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Flash Review, 1-30: Lilacs from Robbins
The Importance of Being "Old-Fashioned"

By Nicole Pope
Copyright 2002 Nicole Pope

NEW YORK -- Balanchine, known for his exquisite expressions of music, once said, "When you have a garden of pretty flowers, you don't demand of them, 'What do you mean? What is your significance?' You enjoy them.... So why not just enjoy ballet in the same way?"* True, there are moments of simple appreciation for surrounding beauty, but on many occasions I have taken in the sweet scent of the Vermont lilacs, for example, and was not only inspired by a sense of awe, but also by a pondering over nature, its existence, how it came to be, and what I was doing in the middle of it. Similarly, I can watch ballet and experience the pure expression of music, but there are times, many times, that I have found myself asking "Why?" When this question arises in ballet, it is usually the result of holes in the choreography, but Saturday's matinee performance of "I'm Old Fashioned" by the New York City Ballet at the State Theater was an engaging example of ballet's ability to combine beauty and context, and to dispel that question, "Why does this exist?"

With the clearest and simplest of intentions, Jerome Robbins created an homage in 1983 to the dancing of Fred Astaire and Rita Hayworth in the 1942 movie "You Were Never Lovelier." In the beginning of the piece the original clip is projected alone and large, Fred Astaire in coat and tights and Hayworth in a flowing, black ball gown. The musical compositions of Morton Gould's variations on Jerome Kern's original score then accompanied a corps of eighteen dancers and three couples: On Saturday, Maria Kowroski and Sebastien Marcovici, Jenifer Ringer and Philip Neal, and Rachel Rutherford and Alexander Ritter, wiith Kowroski, Marcovici, and Ritter making role debuts.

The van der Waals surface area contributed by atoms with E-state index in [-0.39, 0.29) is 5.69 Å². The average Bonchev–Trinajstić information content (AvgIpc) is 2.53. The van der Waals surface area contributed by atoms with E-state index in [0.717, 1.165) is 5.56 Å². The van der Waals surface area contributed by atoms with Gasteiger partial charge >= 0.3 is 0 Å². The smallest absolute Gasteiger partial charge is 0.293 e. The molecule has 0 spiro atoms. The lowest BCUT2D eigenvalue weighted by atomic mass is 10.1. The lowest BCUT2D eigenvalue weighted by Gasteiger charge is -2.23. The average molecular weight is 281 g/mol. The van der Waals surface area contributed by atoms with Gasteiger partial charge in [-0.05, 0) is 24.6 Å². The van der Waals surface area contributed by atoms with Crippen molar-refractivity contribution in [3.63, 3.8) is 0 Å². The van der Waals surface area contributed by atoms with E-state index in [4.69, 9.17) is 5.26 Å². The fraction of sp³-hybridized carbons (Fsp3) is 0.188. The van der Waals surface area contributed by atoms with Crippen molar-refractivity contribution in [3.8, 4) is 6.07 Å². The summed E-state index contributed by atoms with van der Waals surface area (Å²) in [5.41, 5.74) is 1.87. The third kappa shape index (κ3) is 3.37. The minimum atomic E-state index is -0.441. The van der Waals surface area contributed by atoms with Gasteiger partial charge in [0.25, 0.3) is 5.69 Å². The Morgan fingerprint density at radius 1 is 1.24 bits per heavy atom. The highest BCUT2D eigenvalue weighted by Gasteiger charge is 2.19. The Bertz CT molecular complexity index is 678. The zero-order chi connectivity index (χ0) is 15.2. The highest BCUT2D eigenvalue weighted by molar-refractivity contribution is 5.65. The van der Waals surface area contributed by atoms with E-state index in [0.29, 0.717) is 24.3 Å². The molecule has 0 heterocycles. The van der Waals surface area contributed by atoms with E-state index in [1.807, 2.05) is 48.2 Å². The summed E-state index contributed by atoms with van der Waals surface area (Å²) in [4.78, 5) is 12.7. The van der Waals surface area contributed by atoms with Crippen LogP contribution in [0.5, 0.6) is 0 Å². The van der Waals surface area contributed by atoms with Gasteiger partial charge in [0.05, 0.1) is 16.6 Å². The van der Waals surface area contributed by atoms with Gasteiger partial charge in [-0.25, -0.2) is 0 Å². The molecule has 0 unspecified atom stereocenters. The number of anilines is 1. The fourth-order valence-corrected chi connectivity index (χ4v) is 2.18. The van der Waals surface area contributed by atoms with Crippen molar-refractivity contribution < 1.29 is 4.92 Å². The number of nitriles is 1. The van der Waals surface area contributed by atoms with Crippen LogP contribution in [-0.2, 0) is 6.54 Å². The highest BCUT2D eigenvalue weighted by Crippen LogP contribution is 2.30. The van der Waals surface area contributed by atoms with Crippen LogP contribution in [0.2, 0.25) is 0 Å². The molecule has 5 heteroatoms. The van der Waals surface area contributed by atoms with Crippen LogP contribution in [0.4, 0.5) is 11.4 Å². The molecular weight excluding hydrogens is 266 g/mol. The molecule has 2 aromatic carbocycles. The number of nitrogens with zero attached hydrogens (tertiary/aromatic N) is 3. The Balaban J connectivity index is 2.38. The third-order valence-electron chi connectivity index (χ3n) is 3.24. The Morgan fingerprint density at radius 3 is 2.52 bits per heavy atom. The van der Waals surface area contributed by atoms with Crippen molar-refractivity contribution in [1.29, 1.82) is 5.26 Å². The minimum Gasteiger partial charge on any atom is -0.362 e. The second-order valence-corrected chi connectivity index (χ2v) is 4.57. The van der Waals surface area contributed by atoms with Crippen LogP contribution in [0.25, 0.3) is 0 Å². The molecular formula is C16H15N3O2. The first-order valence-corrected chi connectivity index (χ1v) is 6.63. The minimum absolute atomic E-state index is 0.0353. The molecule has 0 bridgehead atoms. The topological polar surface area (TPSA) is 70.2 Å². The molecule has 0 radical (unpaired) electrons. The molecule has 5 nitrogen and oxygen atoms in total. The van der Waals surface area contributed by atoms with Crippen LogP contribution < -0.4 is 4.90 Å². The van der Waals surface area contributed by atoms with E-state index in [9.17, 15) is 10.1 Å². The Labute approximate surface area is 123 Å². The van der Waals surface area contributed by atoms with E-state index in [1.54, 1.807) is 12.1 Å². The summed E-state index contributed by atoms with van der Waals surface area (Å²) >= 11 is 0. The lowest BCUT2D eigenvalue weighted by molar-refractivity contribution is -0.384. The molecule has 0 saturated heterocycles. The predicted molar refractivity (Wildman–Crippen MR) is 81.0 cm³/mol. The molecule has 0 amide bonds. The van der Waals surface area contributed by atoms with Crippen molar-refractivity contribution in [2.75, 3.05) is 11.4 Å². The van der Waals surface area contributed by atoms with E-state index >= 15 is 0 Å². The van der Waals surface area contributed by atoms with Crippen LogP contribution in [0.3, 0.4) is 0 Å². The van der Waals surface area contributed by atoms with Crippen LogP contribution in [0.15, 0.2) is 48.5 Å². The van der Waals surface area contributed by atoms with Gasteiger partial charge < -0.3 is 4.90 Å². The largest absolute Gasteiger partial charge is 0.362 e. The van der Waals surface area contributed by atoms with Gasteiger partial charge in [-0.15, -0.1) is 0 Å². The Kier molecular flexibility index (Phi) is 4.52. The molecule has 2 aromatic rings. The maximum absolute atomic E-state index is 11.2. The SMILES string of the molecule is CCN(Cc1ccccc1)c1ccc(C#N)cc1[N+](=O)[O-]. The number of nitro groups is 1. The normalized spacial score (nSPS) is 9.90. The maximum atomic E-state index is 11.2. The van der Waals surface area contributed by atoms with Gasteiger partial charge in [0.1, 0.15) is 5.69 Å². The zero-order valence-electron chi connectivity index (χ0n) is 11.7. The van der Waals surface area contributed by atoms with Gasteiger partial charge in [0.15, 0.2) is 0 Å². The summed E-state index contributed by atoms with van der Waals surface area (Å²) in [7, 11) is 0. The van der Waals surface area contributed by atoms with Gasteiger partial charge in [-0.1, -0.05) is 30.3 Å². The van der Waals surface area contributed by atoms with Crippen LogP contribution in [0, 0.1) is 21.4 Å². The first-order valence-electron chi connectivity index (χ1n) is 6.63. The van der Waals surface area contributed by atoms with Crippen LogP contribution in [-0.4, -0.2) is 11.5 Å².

With movement reflective of the duet between Astaire and Hayworth, but still of the ballet vocabulary, Robbins's choreography plays with many interpretations of the music, having dancers feet interpret the beat or off-beat, moving that beat and rhythm into the spine as the impetus spread to the limbs, and, in a solo of thigh slapping playfulness to a percussion instrument, by having a male dancer take on the light-footed qualities of Fred Astaire himself. The most striking duet of all Saturday, between Kowroski and Marcovici, was so because of their exquisite performance. Ringer's dancing is lush and stretches beyond her incredibly long limbs. In a duet between between her and Phlip Neal, the two make silly references to the moment when Astaire and Hayworth accidentally bump into each other as they attempt to go inside through a set of French doors. With gestures of "After you," and "No, after you," the dancers perform to a playful rendition of Kern's score.

Because this ballet was clearly in reverence to the 1942 duet, I was not put off by the final image in which the entire corps, dressed very similarly to Astaire and Hayworth, accompanies the projected duet in an encore of their dancing. Though the company outnumbered the movie legends on the screen, they did have a huge degree of competition for my attention, but rightly so. In their occasional pauses to give added mindfulness to the couple, it is pronounced that Robbins's choreography was never intended to outshine his inspiration.

* Quoted in Susan Leigh Foster's "Reading Dancing: Bodies and Subjects in Contemporary American Dance," Berkeley and Los Angeles, University of California Press, 1986.

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